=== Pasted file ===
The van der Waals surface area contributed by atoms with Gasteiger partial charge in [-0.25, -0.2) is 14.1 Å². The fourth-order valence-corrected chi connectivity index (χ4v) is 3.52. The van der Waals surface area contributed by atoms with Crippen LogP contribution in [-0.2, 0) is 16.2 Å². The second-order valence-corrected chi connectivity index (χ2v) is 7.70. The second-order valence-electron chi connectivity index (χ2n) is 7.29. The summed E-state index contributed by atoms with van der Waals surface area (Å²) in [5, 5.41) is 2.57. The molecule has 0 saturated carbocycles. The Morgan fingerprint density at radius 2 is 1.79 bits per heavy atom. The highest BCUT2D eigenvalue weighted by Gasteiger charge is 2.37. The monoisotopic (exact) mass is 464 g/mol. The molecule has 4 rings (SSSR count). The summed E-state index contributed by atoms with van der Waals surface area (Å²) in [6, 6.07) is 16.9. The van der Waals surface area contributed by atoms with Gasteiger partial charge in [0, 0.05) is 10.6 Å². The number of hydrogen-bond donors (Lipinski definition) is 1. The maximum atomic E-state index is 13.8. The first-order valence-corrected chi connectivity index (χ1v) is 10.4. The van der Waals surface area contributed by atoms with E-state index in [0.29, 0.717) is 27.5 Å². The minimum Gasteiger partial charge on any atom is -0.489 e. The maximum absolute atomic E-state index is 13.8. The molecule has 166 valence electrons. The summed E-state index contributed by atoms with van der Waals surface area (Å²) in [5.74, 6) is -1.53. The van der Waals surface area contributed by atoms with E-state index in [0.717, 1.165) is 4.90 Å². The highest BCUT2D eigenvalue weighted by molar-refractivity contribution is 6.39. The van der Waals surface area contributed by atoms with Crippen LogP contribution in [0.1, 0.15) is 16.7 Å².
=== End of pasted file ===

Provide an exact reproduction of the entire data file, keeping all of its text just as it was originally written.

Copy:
The van der Waals surface area contributed by atoms with Gasteiger partial charge in [-0.25, -0.2) is 14.1 Å². The fourth-order valence-corrected chi connectivity index (χ4v) is 3.52. The van der Waals surface area contributed by atoms with Crippen LogP contribution in [-0.2, 0) is 16.2 Å². The second-order valence-corrected chi connectivity index (χ2v) is 7.70. The second-order valence-electron chi connectivity index (χ2n) is 7.29. The summed E-state index contributed by atoms with van der Waals surface area (Å²) in [5, 5.41) is 2.57. The molecule has 0 saturated carbocycles. The Morgan fingerprint density at radius 2 is 1.79 bits per heavy atom. The highest BCUT2D eigenvalue weighted by Gasteiger charge is 2.37. The monoisotopic (exact) mass is 464 g/mol. The molecule has 4 rings (SSSR count). The summed E-state index contributed by atoms with van der Waals surface area (Å²) in [6, 6.07) is 16.9. The van der Waals surface area contributed by atoms with Gasteiger partial charge in [0, 0.05) is 10.6 Å². The number of hydrogen-bond donors (Lipinski definition) is 1. The maximum atomic E-state index is 13.8. The first-order valence-corrected chi connectivity index (χ1v) is 10.4. The van der Waals surface area contributed by atoms with E-state index in [0.29, 0.717) is 27.5 Å². The minimum Gasteiger partial charge on any atom is -0.489 e. The maximum absolute atomic E-state index is 13.8. The molecule has 166 valence electrons. The summed E-state index contributed by atoms with van der Waals surface area (Å²) in [5.74, 6) is -1.53. The van der Waals surface area contributed by atoms with E-state index in [0.717, 1.165) is 4.90 Å². The highest BCUT2D eigenvalue weighted by molar-refractivity contribution is 6.39. The van der Waals surface area contributed by atoms with Crippen LogP contribution in [0.1, 0.15) is 16.7 Å².